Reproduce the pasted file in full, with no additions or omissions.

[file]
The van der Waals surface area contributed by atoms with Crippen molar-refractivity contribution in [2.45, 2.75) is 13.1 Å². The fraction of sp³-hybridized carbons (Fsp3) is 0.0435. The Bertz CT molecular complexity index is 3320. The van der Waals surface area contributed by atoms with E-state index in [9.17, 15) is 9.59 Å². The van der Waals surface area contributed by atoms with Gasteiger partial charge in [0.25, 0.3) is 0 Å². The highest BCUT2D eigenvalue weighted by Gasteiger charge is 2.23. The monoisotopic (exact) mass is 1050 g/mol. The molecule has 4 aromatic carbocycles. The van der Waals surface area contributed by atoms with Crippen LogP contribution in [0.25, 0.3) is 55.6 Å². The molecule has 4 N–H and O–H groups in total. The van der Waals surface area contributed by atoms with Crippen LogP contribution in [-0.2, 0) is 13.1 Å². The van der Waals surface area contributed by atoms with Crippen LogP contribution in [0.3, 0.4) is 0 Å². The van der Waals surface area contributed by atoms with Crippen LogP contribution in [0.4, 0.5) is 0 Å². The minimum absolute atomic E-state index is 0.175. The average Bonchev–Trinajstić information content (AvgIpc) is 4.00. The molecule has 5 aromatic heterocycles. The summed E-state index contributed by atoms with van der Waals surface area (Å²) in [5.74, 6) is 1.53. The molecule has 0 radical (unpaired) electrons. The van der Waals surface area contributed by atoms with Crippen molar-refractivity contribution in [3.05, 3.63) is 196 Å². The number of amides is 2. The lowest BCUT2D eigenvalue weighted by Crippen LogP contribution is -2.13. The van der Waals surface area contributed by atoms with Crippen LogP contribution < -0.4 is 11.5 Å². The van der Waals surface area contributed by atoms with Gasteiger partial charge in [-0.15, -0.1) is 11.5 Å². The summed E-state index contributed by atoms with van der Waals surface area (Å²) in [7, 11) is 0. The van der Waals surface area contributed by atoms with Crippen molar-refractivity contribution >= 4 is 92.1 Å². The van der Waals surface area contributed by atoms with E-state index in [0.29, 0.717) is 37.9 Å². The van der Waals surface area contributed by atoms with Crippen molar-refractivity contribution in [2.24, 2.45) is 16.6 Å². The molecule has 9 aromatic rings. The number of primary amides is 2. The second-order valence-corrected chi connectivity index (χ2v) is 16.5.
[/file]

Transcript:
The van der Waals surface area contributed by atoms with Crippen molar-refractivity contribution in [2.45, 2.75) is 13.1 Å². The fraction of sp³-hybridized carbons (Fsp3) is 0.0435. The Bertz CT molecular complexity index is 3320. The van der Waals surface area contributed by atoms with E-state index in [9.17, 15) is 9.59 Å². The van der Waals surface area contributed by atoms with Gasteiger partial charge in [0.25, 0.3) is 0 Å². The highest BCUT2D eigenvalue weighted by Gasteiger charge is 2.23. The monoisotopic (exact) mass is 1050 g/mol. The molecule has 4 aromatic carbocycles. The van der Waals surface area contributed by atoms with Crippen LogP contribution in [0.25, 0.3) is 55.6 Å². The molecule has 4 N–H and O–H groups in total. The van der Waals surface area contributed by atoms with Crippen LogP contribution in [-0.2, 0) is 13.1 Å². The van der Waals surface area contributed by atoms with Crippen LogP contribution in [0.3, 0.4) is 0 Å². The van der Waals surface area contributed by atoms with Crippen LogP contribution in [0.4, 0.5) is 0 Å². The minimum absolute atomic E-state index is 0.175. The average Bonchev–Trinajstić information content (AvgIpc) is 4.00. The molecule has 5 aromatic heterocycles. The summed E-state index contributed by atoms with van der Waals surface area (Å²) in [5.74, 6) is 1.53. The molecule has 0 radical (unpaired) electrons. The van der Waals surface area contributed by atoms with Crippen molar-refractivity contribution in [3.05, 3.63) is 196 Å². The number of amides is 2. The lowest BCUT2D eigenvalue weighted by Crippen LogP contribution is -2.13. The van der Waals surface area contributed by atoms with Crippen LogP contribution < -0.4 is 11.5 Å². The van der Waals surface area contributed by atoms with Gasteiger partial charge in [-0.15, -0.1) is 11.5 Å². The summed E-state index contributed by atoms with van der Waals surface area (Å²) in [7, 11) is 0. The van der Waals surface area contributed by atoms with Crippen molar-refractivity contribution >= 4 is 92.1 Å². The van der Waals surface area contributed by atoms with E-state index in [0.29, 0.717) is 37.9 Å². The van der Waals surface area contributed by atoms with Crippen molar-refractivity contribution in [2.24, 2.45) is 16.6 Å². The molecule has 9 aromatic rings. The number of primary amides is 2. The second-order valence-corrected chi connectivity index (χ2v) is 16.5.